Saturday, May 10, 2008

Evolution of a fragment of a stat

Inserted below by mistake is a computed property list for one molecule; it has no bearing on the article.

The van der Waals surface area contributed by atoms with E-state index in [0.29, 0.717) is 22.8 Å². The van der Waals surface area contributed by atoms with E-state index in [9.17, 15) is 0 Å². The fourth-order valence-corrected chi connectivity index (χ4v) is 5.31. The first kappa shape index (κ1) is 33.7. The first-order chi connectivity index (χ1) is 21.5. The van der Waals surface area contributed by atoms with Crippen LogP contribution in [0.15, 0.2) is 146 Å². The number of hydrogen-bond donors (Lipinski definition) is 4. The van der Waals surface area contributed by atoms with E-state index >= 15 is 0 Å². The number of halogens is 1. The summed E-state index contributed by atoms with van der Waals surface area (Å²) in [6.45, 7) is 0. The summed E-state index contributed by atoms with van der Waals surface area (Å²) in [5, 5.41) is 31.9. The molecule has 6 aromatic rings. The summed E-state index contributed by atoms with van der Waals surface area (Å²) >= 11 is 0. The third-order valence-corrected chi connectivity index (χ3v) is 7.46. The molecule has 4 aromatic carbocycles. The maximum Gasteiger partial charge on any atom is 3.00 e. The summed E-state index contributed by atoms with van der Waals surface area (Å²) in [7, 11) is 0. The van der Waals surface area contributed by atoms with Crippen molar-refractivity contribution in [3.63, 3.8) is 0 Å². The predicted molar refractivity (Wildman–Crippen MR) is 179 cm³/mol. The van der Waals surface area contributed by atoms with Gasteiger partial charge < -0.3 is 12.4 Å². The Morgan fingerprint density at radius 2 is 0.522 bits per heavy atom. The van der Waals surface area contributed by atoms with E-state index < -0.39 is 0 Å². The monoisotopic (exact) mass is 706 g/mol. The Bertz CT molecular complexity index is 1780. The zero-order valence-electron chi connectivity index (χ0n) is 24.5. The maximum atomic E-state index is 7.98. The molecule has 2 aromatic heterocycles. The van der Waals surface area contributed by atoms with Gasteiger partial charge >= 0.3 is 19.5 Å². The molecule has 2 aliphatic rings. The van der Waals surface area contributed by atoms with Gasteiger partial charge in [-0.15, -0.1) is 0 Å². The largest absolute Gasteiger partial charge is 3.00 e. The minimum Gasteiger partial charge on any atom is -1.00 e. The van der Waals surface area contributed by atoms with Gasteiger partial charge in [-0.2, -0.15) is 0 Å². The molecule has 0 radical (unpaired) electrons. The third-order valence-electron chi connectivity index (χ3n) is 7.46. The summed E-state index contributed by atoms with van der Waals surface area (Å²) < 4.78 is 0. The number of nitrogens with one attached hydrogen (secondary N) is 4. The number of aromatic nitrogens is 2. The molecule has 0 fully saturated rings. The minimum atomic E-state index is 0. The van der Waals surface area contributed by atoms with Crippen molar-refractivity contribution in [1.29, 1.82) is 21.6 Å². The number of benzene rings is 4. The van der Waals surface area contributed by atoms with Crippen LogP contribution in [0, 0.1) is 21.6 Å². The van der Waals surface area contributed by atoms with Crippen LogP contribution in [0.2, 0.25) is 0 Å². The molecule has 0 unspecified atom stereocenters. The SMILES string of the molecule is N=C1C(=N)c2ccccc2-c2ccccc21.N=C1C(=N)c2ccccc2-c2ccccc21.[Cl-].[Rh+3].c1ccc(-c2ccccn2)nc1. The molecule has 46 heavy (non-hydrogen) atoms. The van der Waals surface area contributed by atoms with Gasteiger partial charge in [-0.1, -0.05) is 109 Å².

The other day John Sterling related a bit about Dennis Eckersley while a reliever for Oakland. Eckersley had been preparing to come into a game in which his team had a 3 run lead, but a catastrophe happened. Oakland scored another run, thereby removing the "save" opportunity for Eckersley. Sterling's impression was that Eckersley was furious, boy was he mad (that he wouldn't get the "save" stat). Sterling didn't give the date, but it had to be between 1988 and 1995, the years in which he compiled the most "saves" for Oakland. By the time this took place, the "save" stat had evolved into a snappy marketing vehicle to compile for awards. Irrespective of the degrees of difficulty of various kinds of saves. To create more sizzle, then grew the save "conversion" stat (which also ignores various degrees of difficulty), and the "1-2-3" closer stat. A major function of the "save" stat, the "save opportunity" was the one that apparently had Eckersley fuming on the occasion Sterling spoke of. Roughly between 1983 and 1988, someone successfully sold the idea that an actual fragment of a stat, the "total save stat" could be manipulated (up or down) as a celebrity and awards vehicle--for regular season appearances. Perhaps the dramatic flourishes provided by Eckersley added to the aura. Which isn't to say he's the only guy ever upset over the loss of a save "opportunity."

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